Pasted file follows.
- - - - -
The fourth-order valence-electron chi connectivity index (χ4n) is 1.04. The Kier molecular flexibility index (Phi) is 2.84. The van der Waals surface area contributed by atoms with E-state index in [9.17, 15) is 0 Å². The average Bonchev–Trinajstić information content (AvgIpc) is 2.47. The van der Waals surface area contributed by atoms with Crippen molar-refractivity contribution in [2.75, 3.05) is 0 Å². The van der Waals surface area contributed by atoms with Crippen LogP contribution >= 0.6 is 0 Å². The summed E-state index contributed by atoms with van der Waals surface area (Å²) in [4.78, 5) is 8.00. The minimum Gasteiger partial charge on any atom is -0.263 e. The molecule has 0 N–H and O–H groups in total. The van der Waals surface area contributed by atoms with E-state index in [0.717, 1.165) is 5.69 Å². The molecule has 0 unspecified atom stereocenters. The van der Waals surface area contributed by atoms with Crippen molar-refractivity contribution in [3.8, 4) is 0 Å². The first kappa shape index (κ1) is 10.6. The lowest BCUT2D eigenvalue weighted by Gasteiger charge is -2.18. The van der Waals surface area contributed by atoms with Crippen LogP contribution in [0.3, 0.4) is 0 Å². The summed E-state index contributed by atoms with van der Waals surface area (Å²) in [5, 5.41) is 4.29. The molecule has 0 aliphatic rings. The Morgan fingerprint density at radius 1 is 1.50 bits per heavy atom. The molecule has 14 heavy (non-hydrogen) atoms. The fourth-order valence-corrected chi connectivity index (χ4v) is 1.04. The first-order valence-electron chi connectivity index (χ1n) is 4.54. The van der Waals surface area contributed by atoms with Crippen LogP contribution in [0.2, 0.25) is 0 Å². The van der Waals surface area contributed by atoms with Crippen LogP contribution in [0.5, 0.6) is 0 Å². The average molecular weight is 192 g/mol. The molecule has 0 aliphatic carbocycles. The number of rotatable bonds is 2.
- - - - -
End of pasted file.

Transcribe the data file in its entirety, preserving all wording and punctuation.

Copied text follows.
The fourth-order valence-electron chi connectivity index (χ4n) is 1.04. The Kier molecular flexibility index (Phi) is 2.84. The van der Waals surface area contributed by atoms with E-state index in [9.17, 15) is 0 Å². The average Bonchev–Trinajstić information content (AvgIpc) is 2.47. The van der Waals surface area contributed by atoms with Crippen molar-refractivity contribution in [2.75, 3.05) is 0 Å². The van der Waals surface area contributed by atoms with Crippen LogP contribution >= 0.6 is 0 Å². The summed E-state index contributed by atoms with van der Waals surface area (Å²) in [4.78, 5) is 8.00. The minimum Gasteiger partial charge on any atom is -0.263 e. The molecule has 0 N–H and O–H groups in total. The van der Waals surface area contributed by atoms with E-state index in [0.717, 1.165) is 5.69 Å². The molecule has 0 unspecified atom stereocenters. The van der Waals surface area contributed by atoms with Crippen molar-refractivity contribution in [3.8, 4) is 0 Å². The first kappa shape index (κ1) is 10.6. The lowest BCUT2D eigenvalue weighted by Gasteiger charge is -2.18. The van der Waals surface area contributed by atoms with Crippen LogP contribution in [0.3, 0.4) is 0 Å². The summed E-state index contributed by atoms with van der Waals surface area (Å²) in [5, 5.41) is 4.29. The molecule has 0 aliphatic rings. The Morgan fingerprint density at radius 1 is 1.50 bits per heavy atom. The molecule has 14 heavy (non-hydrogen) atoms. The fourth-order valence-corrected chi connectivity index (χ4v) is 1.04. The first-order valence-electron chi connectivity index (χ1n) is 4.54. The van der Waals surface area contributed by atoms with Crippen LogP contribution in [0.2, 0.25) is 0 Å². The van der Waals surface area contributed by atoms with Crippen LogP contribution in [0.5, 0.6) is 0 Å². The average molecular weight is 192 g/mol. The molecule has 0 aliphatic carbocycles. The number of rotatable bonds is 2.